Myth, Truth, and Narrative in Herodotus

Hardcover | October 30, 2012

EditorEmily Baragwanath, Mathieu de Bakker

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Herodotus, the "Father of History", is infamously known for having employed elements more akin to mythological tales than to unvarnished "truth" in translating his historical research into narrative form. While these narratives provide valuable source material, he could not have surmised thehostile reception his work would receive in later generations. This mythical aspect of the Histories led many successors, most notoriously Plutarch, to blame Herodotus for spinning far-fetched lies, and to set him apart as an untrustworthy historian. Echoes of the same criticism resounded intwentieth-century scholarship, which found it difficult to reconcile Herodotus' ambition to write historical stories 'as they really happened' with the choices he made in shaping their form.This volume brings together 13 ground-breaking essays written by specialists in the fields of ancient Greek literature and history. Each article seeks to review, re-establish, and rehabilitate the origins, forms, and functions of the Histories' mythological elements. These contributions throw newlight on Herodotus' talents as a narrator, underline his versatility in shaping his work, and reveal how he was inspired by and constantly engaged with his intellectual milieu. The Herodotus who emerges is a Herculean figure, dealing with a vast quantity of material, struggling with it as with theHydra's many-growing heads, and ultimately rising with consummate skill to the organisational and presentational challenges it posed. The volume ultimately concludes that far from being unrelated to the "historical" aspects of Herodotus' text, the "mythic" elements prove vital to his presentation ofhistory.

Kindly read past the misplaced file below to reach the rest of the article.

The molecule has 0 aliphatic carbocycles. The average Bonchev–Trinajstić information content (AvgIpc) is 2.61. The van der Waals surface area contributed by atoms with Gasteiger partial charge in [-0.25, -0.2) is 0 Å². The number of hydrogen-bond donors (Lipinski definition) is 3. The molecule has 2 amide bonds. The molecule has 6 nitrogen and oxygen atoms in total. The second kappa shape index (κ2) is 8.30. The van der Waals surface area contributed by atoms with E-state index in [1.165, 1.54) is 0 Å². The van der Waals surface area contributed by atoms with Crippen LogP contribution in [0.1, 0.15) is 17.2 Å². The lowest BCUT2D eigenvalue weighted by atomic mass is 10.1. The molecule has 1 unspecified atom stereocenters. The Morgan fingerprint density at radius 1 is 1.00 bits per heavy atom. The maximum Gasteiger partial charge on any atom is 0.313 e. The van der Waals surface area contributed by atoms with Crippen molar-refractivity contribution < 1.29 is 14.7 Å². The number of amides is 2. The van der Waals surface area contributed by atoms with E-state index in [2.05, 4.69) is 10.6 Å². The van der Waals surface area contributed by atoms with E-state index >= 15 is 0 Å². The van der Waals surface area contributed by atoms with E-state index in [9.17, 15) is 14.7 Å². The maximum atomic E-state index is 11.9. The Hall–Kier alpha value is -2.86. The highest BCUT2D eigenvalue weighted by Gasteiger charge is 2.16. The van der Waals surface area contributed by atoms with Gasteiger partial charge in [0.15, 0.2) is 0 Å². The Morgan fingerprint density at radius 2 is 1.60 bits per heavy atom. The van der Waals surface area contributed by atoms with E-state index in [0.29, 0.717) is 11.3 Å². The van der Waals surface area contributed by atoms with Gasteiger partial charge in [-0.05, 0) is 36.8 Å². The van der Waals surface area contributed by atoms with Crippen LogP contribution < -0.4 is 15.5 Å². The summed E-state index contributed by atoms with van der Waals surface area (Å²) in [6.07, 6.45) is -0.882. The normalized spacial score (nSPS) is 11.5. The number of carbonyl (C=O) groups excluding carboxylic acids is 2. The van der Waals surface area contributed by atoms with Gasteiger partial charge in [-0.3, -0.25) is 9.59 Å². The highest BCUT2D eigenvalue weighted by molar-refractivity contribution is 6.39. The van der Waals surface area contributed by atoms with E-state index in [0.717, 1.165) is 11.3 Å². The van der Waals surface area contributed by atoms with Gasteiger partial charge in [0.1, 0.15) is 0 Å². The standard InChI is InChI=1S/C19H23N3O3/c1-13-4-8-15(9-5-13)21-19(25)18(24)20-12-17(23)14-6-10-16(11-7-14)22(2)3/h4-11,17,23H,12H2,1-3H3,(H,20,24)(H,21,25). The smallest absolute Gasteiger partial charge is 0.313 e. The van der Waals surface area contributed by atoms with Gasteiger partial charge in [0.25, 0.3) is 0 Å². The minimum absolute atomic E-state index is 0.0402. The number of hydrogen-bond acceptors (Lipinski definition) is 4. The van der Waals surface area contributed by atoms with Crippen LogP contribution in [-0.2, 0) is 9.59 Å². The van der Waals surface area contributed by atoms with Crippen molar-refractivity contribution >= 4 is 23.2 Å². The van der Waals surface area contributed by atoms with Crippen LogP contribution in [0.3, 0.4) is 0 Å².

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Herodotus, the "Father of History", is infamously known for having employed elements more akin to mythological tales than to unvarnished "truth" in translating his historical research into narrative form. While these narratives provide valuable source material, he could not have surmised thehostile reception his work would receive in l...

Emily Baragwanath is Assistant Professor in the Classics Department at the University of North Carolina, Chapel Hill. Her research focuses on the literary techniques employed by the Greek historians in their construction of historical narratives. Her first book, Motivation and Narrative in Herodotus (Oxford University Press, 2008), won...

other books by Emily Baragwanath

Motivation and Narrative in Herodotus
Motivation and Narrative in Herodotus

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Format:HardcoverDimensions:366 pages, 8.5 × 5.43 × 0.01 inPublished:October 30, 2012Publisher:Oxford University PressLanguage:English

The following ISBNs are associated with this title:

ISBN - 10:0199693978

ISBN - 13:9780199693979

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Table of Contents

Preface and AcknowledgmentsList of ContributorsIntroductionPart I: From Myth to Historical Method1. Carolyn Dewald: Myth and Legend in Herodotus' First Book2. Suzanne Said: Herodotus and the "Myth" of the Trojan War3. Mathieu de Bakker: Herodotus' Proteus: Myth, History, Inquiry and Storytelling4. Irene de Jong: The Helen logos and Herodotus' Fingerprint5. Elizabeth Vandiver: 'Strangers are from Zeus': Homeric Xenia at the Courts of Proteus and Croesus6. Vivienne J. Gray: Herodotus on MelampusPart II: Myth and History7. Rosaria V. Munson: Herodotus and the Heroic Age: The Case of Minos8. Charles C. Chiasson: Myth and Truth in Herodotus' Cyrus Logos9. Rosalind Thomas: Herodotus and Eastern Myths and Logoi: Deioces the Mede and Pythius the Lydian10. Pietro Vannicelli: The Mythical Origins of the Medes and the Persians11. Angus M. Bowie: Mythology and the Expedition of Xerxes12. Emily Baragwanath: Returning to Troy: Herodotus and the Mythic Discourse of his Own TimeReferencesGeneral IndexIndex Locorum